Cornwall's towns could see more high street losses with the collapse of retail giant Wilko today, puttting 400 stores and 12,000 jobs at risk.

The largest privately owned retailer in the UK, high street homewares chain Wilko has three branches in Cornwall: Truro, Redruth and St Austell.

The company had previously filed a notice of intention (NOI) to appoint administrators at the High Court, saying it has failed to find new investment in the face of "mounting cash pressures".

A £1.2-billion turnover business, Wilko has been trading household and garden goods for over 90 years, both on the UK high street and online. But chief executive Mark Jackson said the firm had been left with “no choice” but to take drastic action.

In an open letter on the company website, he added: “We’ve all fought hard to keep this incredible business intact, but must concede that time has run out, and now we must do what’s best to preserve as many jobs as possible, for as long as is possible, by working with our appointed administrators.

“It’s been an honour to have worked alongside you all as we fought to realise and to maximise the significant opportunities that existed to re-establish a profitable Wilko.”

Wilko's Truro store is in a prominent position on historic Boscawen Street. Lucy Jones and Cath King issued a joint statement on behalf of Truro Chamber of Commerce, describing the news as “a blow for the high street and particularly Truro”, while presenting “an opportunity for positive change”.

“It's a sad but understandable decision in the current climate,” they added. “High streets across the UK all have big brand names present, but these are not businesses with local knowledge - they are very far removed from life in small cities and regional towns. We must remember that these are not personal decisions, and are more likely related to shareholders.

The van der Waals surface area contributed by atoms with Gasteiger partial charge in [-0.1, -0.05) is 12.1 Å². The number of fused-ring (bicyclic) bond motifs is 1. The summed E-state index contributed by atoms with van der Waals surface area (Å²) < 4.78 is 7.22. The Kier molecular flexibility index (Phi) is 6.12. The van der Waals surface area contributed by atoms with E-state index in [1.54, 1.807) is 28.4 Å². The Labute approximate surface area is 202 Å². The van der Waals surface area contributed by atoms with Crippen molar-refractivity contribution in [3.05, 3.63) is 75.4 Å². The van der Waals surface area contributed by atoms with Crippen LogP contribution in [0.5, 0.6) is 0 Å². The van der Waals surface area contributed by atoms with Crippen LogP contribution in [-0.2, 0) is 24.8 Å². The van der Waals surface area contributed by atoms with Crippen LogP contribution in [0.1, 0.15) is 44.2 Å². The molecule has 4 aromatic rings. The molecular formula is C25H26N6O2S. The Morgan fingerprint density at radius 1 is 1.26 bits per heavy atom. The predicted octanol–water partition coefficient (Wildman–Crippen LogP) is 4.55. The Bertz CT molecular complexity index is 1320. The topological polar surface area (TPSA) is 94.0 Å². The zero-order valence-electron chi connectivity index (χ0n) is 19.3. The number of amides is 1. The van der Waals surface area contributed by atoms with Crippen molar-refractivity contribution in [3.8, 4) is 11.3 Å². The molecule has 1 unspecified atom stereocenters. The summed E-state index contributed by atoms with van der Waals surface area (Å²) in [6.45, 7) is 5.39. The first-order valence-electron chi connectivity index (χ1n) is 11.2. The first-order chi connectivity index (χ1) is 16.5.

“However, there are many small, independent local businesses here and in the surrounding areas that would welcome the chance to have a high street presence. It would be wonderful to see some of these larger premises broken down so multiple people can use them, with affordable leases and welcoming to a variety of businesses.

“This all needs proper discussion. Rates are not currently within localised control and it is not an easy time to run a business. Truro Chamber of Commerce is committed to working with, and advocating for, every business in Truro and the vicinity. We think the news about Wilko and Clintons is a reminder that we need to unite as a city community and make a plan together.”

In St Austell, local politicians expressed concern that the possible loss of St Austell’s Wilko could have a negative effect on the economy of White River Place and the town centre.

Cllr Malcolm Brown, chair of the St Austell Town Council Planning and Regeneration Committee, encouraged residents to keep shopping there and not be put off by the uncertainties.

“Losing Wilko would be serious for the town and I hope there will be a chance to keep it going, even under different management,” he said.  

“This is a large store in a prime position with main entrances at different levels and, if replaced, it needs to be by something of equal or better quality. Realistically, in these difficult times for the high street, this may be challenging and could take years.”

Joanna Kenny, the Liberal Democrat prospective parliamentary candidate (PPC) for the St Austell & Newquay constituency, described the news as “worrying”.

“St Austell is already losing Poundstretcher because Cornwall Council needs that building as its Hub,” she said. “Wilko going as well could have a real effect on the economic viability of the town centre. These are concerns I’ve been hearing from residents right across the town, even without this latest news.”